The way tobacco stocks have rallied this spring, it would be a nice to own a few shares of a tobacco...
The way tobacco stocks have rallied this spring, it would be a nice to own a few shares of a tobacco sector mutual fund. The stocks of Philip Morris and RJ Reynolds Tobacco Holdings both rose more than 50% from their early 2000 lows through 24 May.
If you had an index fund pegged to the Bloomberg US Tobacco Index, which includes those two companies plus smokeless-tobacco maker UST, you would have gained 7.7% on 15 May alone. The total return year-to-date is 33%, while the broad Standard & Poor's 500 Index has lost 4%.
Yet there are no tobacco funds among the dozens of specialised single-industry portfolios offered to US investors. Barring the most dramatic turn of tide since Exodus 14:21, there never will be. As Jim Grant put it so succinctly in his Grant's Interest Rate Observer early this year: "There is no future in smoking, neither for the smoker nor for the tobacco companies.''
Plenty of fund managers who invested in this once-reliable growth industry know what he is talking about. A 55% drop in Philip Morris shares in 1999 played havoc with the returns of 'value' funds like the Oakmark Fund, which changed managers in early 2000, and the Kemper Dreman High Return Fund. Oakmark declined 10% during the year and Dreman High Return lost 13%, while the S&P 500 gained 21%. Socially responsible funds received a big boost towards beating the S&P 500 simply by owning no Philip Morris or any other tobacco stock.
Many fund managers have been busy lately extricating themselves from their Philip Morris holdings. In the latest Bloomberg Analytics tally, institutional sellers of the stock outnumbered buyers by about a seven to five ratio. Fidelity Investments, the giant of the fund industry, has in recent months reduced its aggregate Philip Morris holdings from about 7% of the outstanding shares to less than 5%, according to its public filings. Among the 36 stock funds profiled in the May issue of Fidelity's monthly guide to its fund family, not one lists Philip Morris as a top 10 holding.
Philip Morris, which constitutes more than half of the Bloomberg US tobacco index, was long revered as a standout growth company, bringing in strong earnings not just from Marlboro cigarettes and other tobacco products, but from dozens of non-tobacco stalwarts such as Kraft cheese and Maxwell House coffee. Through the 1980s and most of the 1990s, its stock averaged a 25% annual return. In the past five years, it has maintained dividend growth at a 12% rate, while buying back shares as well.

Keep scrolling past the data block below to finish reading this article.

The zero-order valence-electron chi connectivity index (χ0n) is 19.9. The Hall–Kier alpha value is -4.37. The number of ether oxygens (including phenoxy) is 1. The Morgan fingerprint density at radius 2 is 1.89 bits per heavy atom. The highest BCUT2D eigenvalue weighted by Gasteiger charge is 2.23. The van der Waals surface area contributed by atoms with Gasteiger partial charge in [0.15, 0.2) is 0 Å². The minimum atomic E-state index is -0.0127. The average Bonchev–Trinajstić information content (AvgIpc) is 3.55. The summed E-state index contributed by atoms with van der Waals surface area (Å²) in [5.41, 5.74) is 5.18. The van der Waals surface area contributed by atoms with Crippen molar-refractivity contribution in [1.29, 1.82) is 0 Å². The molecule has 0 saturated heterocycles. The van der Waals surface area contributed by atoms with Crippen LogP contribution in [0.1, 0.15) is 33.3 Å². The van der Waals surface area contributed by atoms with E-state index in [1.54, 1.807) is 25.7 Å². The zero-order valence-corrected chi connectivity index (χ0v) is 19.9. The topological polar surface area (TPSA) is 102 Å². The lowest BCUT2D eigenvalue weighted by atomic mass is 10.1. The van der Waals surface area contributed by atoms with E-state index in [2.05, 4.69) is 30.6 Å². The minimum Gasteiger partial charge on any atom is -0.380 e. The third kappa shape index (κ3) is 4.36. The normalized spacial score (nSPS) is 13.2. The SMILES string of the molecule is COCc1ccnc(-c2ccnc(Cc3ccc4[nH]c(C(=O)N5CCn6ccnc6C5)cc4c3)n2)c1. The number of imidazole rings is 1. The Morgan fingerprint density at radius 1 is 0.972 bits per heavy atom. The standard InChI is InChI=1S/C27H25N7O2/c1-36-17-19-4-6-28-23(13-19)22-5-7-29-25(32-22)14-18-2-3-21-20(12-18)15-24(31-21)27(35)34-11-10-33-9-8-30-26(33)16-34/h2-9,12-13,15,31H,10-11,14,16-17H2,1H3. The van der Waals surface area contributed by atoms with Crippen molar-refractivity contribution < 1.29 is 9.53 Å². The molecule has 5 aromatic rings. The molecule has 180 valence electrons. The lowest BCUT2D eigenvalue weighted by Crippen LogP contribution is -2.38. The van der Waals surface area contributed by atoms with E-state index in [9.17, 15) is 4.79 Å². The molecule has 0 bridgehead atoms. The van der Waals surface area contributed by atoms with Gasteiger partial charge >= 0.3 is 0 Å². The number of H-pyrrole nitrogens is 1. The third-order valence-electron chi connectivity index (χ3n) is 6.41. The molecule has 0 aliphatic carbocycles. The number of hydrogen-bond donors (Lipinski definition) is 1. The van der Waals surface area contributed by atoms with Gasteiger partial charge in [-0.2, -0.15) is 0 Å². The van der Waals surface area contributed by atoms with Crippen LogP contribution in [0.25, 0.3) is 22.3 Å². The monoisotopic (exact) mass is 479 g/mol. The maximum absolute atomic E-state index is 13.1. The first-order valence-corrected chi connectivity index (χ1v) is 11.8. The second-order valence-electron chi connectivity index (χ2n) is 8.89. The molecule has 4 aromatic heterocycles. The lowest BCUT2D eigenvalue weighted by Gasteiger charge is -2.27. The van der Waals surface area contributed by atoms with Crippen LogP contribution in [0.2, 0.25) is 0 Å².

However, lately it has morphed from a growth stock into the type favoured mainly by contrary-minded bargain-hunters. "While it is no doubt a well-managed company with attractive valuations, it is equally certain that its stock is a risky proposition,'' says Scott Cooley, an analyst at Morningstar in Chicago.
The transformation became official a few months ago when the stock's dividend yield surpassed its price-earnings ratio. Even after the stock's recent rally, the P/E, at about 7.8 times this year's estimated earnings, barely exceeds the yield, at 6.7%. "A very cheap stock,'' said Grant, "if one is prepared to overlook the risk of oblivion- through litigation, which one cannot.''
Despite all its baggage, some conservative funds have not given up on Philip Morris yet. It still shows up among the latest monthly top 10 holdings at three Capital Research Management funds: Investment Co of America, Income Fund of America and American Balanced Fund.
Managers of these funds look at the stock as they would an attractively priced junk bond, whose high yield and intriguing possibilities they see as outweighing the constant risk of an unhappy surprise.
Note, though, that all three are highly diversified, owning between 180 and 350 securities apiece. In each case Philip Morris is no more than 1.5% of total assets. That diversification cushions them against whatever misadventure the stock might encounter next.
Chet Currier in the Bloomberg New York newsroom
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